There's quite a funny animation here of Laura standing on tiptoe and jumping around a bit futilely trying to reach the ring on the rope. Fortunately we've got an item that we can use to extend our reach.

Aagh. All right, let's take a look.

Hi Ethel, how's life these days.

Right, here we go.

I replayed this about three times because the animation is absolutely bloody hilarious. When you ring the bell, it falls off its perch/mechanism/thing, comes straight down and bonks Laura on the head with a mighty BONG! She then compresses into it like a Looney Tunes cartoon, toddles over to the tree where she bonks into it and falls over. I even laughed at the pun at the end - this is the kind of fun death that I think Space Quest was quite good at, taking the edge off just how much it happened in these games. Of course, it would be even more fun if you could restore immediately instead of relying on happening to have saved, or if the way to avoid this was more obvious.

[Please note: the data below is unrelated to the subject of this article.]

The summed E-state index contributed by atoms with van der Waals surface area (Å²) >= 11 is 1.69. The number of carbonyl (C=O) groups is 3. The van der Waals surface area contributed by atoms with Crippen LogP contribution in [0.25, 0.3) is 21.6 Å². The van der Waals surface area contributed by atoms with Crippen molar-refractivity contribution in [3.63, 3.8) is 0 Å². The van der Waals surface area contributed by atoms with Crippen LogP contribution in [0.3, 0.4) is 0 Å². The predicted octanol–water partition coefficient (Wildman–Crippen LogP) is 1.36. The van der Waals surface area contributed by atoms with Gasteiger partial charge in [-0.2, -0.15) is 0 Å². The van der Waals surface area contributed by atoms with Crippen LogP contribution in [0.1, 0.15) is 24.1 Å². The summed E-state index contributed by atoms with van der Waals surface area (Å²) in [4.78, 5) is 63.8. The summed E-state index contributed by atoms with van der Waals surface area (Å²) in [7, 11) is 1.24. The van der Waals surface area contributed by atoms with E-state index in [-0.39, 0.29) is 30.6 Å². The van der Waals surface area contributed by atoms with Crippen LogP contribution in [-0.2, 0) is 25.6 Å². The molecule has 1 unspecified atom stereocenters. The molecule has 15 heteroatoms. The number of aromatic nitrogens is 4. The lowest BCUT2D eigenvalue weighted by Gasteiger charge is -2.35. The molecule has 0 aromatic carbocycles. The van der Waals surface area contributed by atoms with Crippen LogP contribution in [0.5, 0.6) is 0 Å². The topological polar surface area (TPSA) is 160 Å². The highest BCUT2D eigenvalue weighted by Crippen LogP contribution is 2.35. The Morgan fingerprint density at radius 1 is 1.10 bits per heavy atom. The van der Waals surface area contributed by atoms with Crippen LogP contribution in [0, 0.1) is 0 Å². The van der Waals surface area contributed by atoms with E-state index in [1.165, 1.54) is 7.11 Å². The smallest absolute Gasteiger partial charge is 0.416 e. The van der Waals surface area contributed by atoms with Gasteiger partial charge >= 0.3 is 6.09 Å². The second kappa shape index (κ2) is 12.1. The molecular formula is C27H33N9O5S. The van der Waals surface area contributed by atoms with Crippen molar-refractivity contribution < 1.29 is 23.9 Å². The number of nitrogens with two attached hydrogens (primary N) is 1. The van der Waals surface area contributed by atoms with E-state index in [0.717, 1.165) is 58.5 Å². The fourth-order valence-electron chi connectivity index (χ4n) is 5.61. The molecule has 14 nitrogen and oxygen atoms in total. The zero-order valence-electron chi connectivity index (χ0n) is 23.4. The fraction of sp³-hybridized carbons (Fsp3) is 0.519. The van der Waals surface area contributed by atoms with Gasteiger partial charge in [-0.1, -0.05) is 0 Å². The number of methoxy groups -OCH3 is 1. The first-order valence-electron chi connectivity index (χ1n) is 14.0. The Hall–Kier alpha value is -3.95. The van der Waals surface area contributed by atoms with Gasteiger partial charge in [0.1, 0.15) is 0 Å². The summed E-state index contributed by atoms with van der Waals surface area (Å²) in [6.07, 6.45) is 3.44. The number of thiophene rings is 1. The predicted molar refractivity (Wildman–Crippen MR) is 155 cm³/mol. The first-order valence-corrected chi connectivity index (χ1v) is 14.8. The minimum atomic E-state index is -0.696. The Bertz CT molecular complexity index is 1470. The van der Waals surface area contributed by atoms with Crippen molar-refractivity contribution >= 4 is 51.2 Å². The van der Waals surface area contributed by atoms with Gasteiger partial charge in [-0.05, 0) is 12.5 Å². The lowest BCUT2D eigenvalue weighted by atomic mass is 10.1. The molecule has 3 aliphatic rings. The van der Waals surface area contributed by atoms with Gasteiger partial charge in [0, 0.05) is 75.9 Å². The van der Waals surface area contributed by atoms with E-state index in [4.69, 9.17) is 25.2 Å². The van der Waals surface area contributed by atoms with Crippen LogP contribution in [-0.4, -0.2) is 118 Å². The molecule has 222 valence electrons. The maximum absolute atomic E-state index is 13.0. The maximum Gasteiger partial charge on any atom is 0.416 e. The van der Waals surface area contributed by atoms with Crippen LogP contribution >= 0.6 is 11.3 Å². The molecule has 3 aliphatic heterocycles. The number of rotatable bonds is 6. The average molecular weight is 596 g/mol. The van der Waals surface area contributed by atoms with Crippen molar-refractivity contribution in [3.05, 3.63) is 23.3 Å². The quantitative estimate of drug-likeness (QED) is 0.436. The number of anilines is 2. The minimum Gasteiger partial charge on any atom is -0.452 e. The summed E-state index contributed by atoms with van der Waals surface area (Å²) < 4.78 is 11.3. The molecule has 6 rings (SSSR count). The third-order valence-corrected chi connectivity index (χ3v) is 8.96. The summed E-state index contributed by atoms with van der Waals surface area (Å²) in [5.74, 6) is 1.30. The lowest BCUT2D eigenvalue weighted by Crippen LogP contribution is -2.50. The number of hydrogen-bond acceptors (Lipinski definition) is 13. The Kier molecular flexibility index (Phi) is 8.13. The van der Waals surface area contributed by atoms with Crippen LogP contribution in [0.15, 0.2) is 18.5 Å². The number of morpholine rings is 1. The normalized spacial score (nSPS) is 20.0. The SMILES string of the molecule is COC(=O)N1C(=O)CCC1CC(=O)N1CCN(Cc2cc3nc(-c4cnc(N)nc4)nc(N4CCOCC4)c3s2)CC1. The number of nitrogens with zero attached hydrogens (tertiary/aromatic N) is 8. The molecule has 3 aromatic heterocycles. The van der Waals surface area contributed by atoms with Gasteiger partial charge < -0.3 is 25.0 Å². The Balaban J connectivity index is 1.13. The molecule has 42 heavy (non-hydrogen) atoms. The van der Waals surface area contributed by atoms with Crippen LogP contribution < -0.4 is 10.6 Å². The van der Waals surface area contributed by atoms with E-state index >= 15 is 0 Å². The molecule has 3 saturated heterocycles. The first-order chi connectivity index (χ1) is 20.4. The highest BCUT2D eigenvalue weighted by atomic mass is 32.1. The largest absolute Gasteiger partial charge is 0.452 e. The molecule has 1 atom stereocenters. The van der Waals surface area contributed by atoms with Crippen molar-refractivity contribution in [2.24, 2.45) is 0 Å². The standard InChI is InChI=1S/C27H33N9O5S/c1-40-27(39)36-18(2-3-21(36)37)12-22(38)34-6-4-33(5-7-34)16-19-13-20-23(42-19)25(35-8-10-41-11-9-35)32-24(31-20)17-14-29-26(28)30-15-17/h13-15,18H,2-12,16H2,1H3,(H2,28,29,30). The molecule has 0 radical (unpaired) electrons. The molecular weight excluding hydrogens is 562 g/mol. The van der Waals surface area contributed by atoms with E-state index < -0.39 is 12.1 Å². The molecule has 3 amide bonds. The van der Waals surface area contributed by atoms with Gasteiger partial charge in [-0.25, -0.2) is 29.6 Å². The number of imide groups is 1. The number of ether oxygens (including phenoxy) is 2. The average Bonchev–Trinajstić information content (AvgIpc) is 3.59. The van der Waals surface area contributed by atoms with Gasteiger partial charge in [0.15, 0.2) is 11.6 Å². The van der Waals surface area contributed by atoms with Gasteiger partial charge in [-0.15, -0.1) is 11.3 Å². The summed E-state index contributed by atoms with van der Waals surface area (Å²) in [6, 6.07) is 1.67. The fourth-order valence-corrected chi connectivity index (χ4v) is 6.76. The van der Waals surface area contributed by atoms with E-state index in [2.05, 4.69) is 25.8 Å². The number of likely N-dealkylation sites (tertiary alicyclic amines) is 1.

If you've typed this command, you've actually done everything right here - the only difference is in where you're standing when you do it. I'm not sure that I would have even tried this independently, as my expectation for an adventure game would be that typing the action would do the same thing as long as I was within range of the hot spot required to do it. Then again, Sierra never conformed to that - recall the boulder at the very start of the first King's Quest game that would, if approached from the wrong direction, just roll down the hill and kill you.

Anyway, now that it's safely down to earth, let's take a look at it.